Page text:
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Rotational Dynamics
Rode, Kiana, Tiana, and Celina
Force changes the velocity of a point object. In other words: a
force that is exerted in a very specific way changes the angular
velocity of an extended object.
Extended object- an object that has a definite shape and size.
There is an inverse relationship present here since to get the most
effect from the least force, you exert the force as far from the axis
of rotation as possible.
The magnitude of the force (distance from axis rotation to point
where force is being exerted) and the direction of the force
determine the change in angular velocity.
Lever arm- the perpendicular distance from the
axis of rotation to the point where the force is
being exerted.
Example: the hinge of a door (axis of rotation) and
the doorknob (point where force is being exerted.
Perpendicular- a straight line at an angle of 90
degree to a given line, place, or surface.
If the force is perpendicular to the radius of rotation
then the lever arm is the distance from the axis (r).
If the force is not perpendicular, the perpendicular
component of the force must be found.
To find the lever arm: extend the line of force until it forms a right angle
with a line from the center of rotation.
The distance between the intersection and the axis is the lever arm.
Equation: L= r sin θ
r= distance from axis of rotation to point where force is exerted
Θ = angle between the force and the radius from the axis of
rotation to the point where the force is applied.
L= lever arm
Torque- measure of how effectively a force causes
Magnitude of torque is product of force and lever
Measured in newtons-meters (N*m)
Represented by the Greek letter tau: T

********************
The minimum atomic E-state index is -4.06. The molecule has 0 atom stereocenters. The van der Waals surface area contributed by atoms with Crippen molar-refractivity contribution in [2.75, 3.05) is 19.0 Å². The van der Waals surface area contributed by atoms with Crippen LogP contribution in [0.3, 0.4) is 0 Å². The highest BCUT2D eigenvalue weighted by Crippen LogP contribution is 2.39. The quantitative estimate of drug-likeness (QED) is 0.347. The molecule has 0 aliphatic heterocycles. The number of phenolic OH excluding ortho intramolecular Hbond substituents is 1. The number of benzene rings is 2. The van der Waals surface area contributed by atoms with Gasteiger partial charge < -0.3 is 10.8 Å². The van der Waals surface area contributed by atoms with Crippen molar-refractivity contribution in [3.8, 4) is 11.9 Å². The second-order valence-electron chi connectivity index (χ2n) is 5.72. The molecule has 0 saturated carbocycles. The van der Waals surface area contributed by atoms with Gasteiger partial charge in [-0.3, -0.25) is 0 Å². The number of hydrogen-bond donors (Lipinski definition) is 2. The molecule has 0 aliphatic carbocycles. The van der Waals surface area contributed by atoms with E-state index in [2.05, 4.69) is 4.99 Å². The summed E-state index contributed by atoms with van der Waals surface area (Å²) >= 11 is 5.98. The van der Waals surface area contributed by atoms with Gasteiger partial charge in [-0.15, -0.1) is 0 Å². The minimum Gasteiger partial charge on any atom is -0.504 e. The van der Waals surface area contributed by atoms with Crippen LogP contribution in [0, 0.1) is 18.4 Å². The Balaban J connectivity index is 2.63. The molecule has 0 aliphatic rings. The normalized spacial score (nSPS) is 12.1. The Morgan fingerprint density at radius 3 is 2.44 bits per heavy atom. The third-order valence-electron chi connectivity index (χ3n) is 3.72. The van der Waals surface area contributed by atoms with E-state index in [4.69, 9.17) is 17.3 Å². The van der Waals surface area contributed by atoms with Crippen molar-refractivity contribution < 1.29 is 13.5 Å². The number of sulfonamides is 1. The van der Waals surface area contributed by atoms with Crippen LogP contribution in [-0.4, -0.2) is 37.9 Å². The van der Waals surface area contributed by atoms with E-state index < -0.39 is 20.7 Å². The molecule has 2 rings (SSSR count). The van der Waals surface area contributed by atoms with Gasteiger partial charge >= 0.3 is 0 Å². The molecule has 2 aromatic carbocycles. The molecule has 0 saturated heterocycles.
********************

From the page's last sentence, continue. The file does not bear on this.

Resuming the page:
Equation: T= Fr sin θ
Find the torque for each object T= Fgr
Fg= weight or force of gravity
r= radius or distance from center
Unless the force or radius change, the
torques are equal and opposite, resulting in a
net force of zero.
If you exert a force on a point mass, it's acceleration will be inversely proportional to its mass.
The amount of mass is not the only factor that a determines how much torque is needed to
change angular velocity.
Location of mass is another important factor
Moment of inertia- the resistance to rotation.
Represented by the symbol: I.
Has units of mass times the square of the distance.
For a point object located at a distance, r, axis of rotation, the moment of inertia is given by the
following equation: I= mr^2
M= mass
r= object's distance from axis of rotation
Point object- object
idealized as too small to be
located at only one
The moment of inertia for
complex objects depends on
how objects are from the axis
of rotation.
"I" also depends on the
location of the rotational axis.
Angular acceleration is directly proportional to the net torque and
inversely proportional to the moment of inertia.
NSL for linear motion is expressed as : a= Fnet/m.
NSL for rotational motion is represented by the equation: a= Tnet/I
Angular acceleration of an object is equal to the net torque on the
object, divided by the moment of inertia.
The greater the moment of inertia, the more torque needed to
produce the same angular acceleration.
Changes in the amount of torque applied to an object, or changes in
the moment of inertia, rate of rotation.